- Biliary colic.
- Chronic cholecystitis.
- Acute cholecystitis.
- Acalculous cholecystitis.
- Gallstone pancreatitis.
- Inability to tolerate an operation under general anesthesia (eg, patients with end-stage cardiopulmonary disease or hemodynamic instability).
- Suspicion of gallbladder cancer based on preoperative imaging.
- Pregnancy (first or third trimester).
- Previous abdominal operations precluding laparoscopic access.
- Cirrhosis, portal hypertension, or bleeding disorders.
- Patients with gallstone pancreatitis or biliary obstruction from choledocholithiasis risk recurrent complications if the gallbladder is not removed.
- Biliary colic will most likely recur unless the gallbladder is removed.
- Acute cholecystitis may progress to gallbladder necrosis and possibly sepsis unless cholecystectomy is performed.
- Possible complications include:
- Bleeding (from the cystic artery stump, gallbladder fossa, abdominal wall, omental or mesenteric adhesions).
- Surgical site infection (either superficial or deep).
- Bile leak (most likely from the cystic duct stump), biliary tract injury, or both.
- Bowel injury.
- Systemic complications of abdominal surgery (pneumonia, venous thromboembolism, and cardiovascular events).
- Postoperative choledocholithiasis.
- Standard laparoscopic equipment:
- 5-mm and 10-mm trocars, 5-mm or 10-mm 30-degree laparoscope.
- Atraumatic graspers.
- Electrocautery instrument (hook or spatula).
- Maryland dissector.
- Clip applier.
- Laparoscopic scissors.
- Other equipment available as necessary:
- Disposable specimen retrieval bag.
- Cholangiography equipment.
- Abdominal ultrasound and liver function tests.
- Preoperative endoscopic retrograde cholangiopancreatography (ERCP) for patients with clinical, laboratory, or radiographic evidence of choledocholithiasis. (Some surgeons with advanced laparoscopy experience may prefer laparoscopic common duct exploration.)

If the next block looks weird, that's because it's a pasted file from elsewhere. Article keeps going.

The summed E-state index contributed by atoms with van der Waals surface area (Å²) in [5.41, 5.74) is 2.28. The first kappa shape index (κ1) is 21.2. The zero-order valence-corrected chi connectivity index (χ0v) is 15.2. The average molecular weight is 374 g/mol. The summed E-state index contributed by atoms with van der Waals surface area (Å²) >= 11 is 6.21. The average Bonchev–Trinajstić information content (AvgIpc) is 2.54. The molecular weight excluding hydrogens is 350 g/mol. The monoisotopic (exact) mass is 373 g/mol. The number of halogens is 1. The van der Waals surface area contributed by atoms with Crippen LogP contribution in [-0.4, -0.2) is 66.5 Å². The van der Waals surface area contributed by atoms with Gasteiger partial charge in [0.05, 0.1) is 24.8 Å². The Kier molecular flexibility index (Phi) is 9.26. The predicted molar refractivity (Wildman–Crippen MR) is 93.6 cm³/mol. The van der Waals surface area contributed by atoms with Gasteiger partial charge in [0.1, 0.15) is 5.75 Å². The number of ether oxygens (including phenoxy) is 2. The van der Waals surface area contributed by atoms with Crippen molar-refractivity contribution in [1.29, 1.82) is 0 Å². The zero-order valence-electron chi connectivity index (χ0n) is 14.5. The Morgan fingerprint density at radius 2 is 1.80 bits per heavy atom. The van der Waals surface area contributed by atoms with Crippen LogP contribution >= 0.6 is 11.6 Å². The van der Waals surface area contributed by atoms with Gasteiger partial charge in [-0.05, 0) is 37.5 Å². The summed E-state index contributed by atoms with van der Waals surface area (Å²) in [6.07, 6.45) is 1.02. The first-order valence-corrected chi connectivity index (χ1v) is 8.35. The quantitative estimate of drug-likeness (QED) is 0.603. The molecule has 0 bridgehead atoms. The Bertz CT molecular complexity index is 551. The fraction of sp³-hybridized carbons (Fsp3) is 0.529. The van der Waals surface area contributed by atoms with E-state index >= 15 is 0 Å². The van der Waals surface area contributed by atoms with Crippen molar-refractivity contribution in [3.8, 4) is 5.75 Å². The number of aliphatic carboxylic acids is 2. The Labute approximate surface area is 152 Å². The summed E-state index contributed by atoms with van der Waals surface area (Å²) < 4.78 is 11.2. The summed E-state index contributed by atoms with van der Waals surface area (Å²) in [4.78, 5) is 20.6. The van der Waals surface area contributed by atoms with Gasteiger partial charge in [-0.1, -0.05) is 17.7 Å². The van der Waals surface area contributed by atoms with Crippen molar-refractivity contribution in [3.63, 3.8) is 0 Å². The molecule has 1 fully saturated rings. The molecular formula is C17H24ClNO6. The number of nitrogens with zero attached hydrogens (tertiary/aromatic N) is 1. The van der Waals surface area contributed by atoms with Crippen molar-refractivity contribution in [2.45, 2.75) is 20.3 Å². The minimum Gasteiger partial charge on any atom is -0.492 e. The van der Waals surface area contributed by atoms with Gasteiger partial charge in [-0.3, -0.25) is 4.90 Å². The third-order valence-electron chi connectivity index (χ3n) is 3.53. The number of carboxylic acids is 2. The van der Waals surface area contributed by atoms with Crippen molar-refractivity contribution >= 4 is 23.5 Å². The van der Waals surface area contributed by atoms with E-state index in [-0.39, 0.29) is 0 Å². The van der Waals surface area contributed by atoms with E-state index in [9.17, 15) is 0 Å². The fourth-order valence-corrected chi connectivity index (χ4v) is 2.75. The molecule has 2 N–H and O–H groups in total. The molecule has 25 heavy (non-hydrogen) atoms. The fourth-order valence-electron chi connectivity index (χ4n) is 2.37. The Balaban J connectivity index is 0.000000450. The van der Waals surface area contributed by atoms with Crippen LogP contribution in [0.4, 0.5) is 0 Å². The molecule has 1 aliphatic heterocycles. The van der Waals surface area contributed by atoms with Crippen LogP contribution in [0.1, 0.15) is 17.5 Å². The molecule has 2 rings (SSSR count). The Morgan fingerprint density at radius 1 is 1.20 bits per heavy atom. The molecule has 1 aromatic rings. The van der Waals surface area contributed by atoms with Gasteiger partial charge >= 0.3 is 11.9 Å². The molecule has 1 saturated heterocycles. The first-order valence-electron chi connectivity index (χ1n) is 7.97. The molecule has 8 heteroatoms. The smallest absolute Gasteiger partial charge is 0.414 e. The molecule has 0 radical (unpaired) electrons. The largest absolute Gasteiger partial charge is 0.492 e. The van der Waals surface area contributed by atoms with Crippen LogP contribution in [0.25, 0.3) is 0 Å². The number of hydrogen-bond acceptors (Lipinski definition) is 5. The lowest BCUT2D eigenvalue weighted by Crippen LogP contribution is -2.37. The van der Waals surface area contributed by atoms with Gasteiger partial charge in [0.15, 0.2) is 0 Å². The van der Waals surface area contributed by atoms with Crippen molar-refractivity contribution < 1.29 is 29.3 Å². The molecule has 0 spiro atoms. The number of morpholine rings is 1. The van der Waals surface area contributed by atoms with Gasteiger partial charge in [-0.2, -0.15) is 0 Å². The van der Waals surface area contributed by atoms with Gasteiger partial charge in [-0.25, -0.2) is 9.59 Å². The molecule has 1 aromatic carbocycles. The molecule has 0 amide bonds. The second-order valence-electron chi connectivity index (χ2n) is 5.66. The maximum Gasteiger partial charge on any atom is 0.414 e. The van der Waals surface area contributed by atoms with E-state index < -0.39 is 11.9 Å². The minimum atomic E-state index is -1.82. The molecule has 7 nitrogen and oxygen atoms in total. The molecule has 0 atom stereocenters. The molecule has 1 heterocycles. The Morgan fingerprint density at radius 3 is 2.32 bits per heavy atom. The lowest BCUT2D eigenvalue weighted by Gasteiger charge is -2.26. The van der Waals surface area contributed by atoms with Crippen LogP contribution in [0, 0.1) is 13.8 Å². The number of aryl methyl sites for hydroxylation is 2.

- Cardiopulmonary evaluation as needed.
- Anesthesiology consultation as needed.
- Nothing by mouth for 6 hours before surgery.
- Prophylactic antibiotics for patients with acute cholecystitis. (Although preoperative antibiotics are recommended by many surgeons, their benefit in patients with uncomplicated biliary colic or chronic cholecystitis has not been established.)
- The patient should be supine with the arms perpendicular to the body or tucked to the side.
- After general anesthesia, the abdomen is prepped from nipple to pubis and sterilely draped.
- The primary surgeon stands on the patient's left side, while the assistant stands on the patient's right.
- General anesthesia is used.
- A small periumbilical incision is made, with the location and orientation depending on the patient's body habitus and cosmetic considerations. Although most surgeons employ a closed technique to establish pneumoperitoneum and initial access (usually with a Veress needle), an open technique is also appropriate.
- Figure 11–1: Port positions:
- 5-mm (preferred) or 10-mm port in the periumbilical position for a 5-mm or 10-mm laparoscopic scope.
- 10-mm port in the subxiphoid position with the intra-abdominal portion located to the right of the falciform ligament.
- 5-mm port 2 fingerbreadths below the costal margin and close to the midclavicular line, to position the port over the gallbladder intra-abdominally.
- 5-mm port laterally along the anterior axillary line for gallbladder fundus retraction.
- The laparoscope is used to explore the abdomen for adhesions and potential injuries that may have occurred during ...
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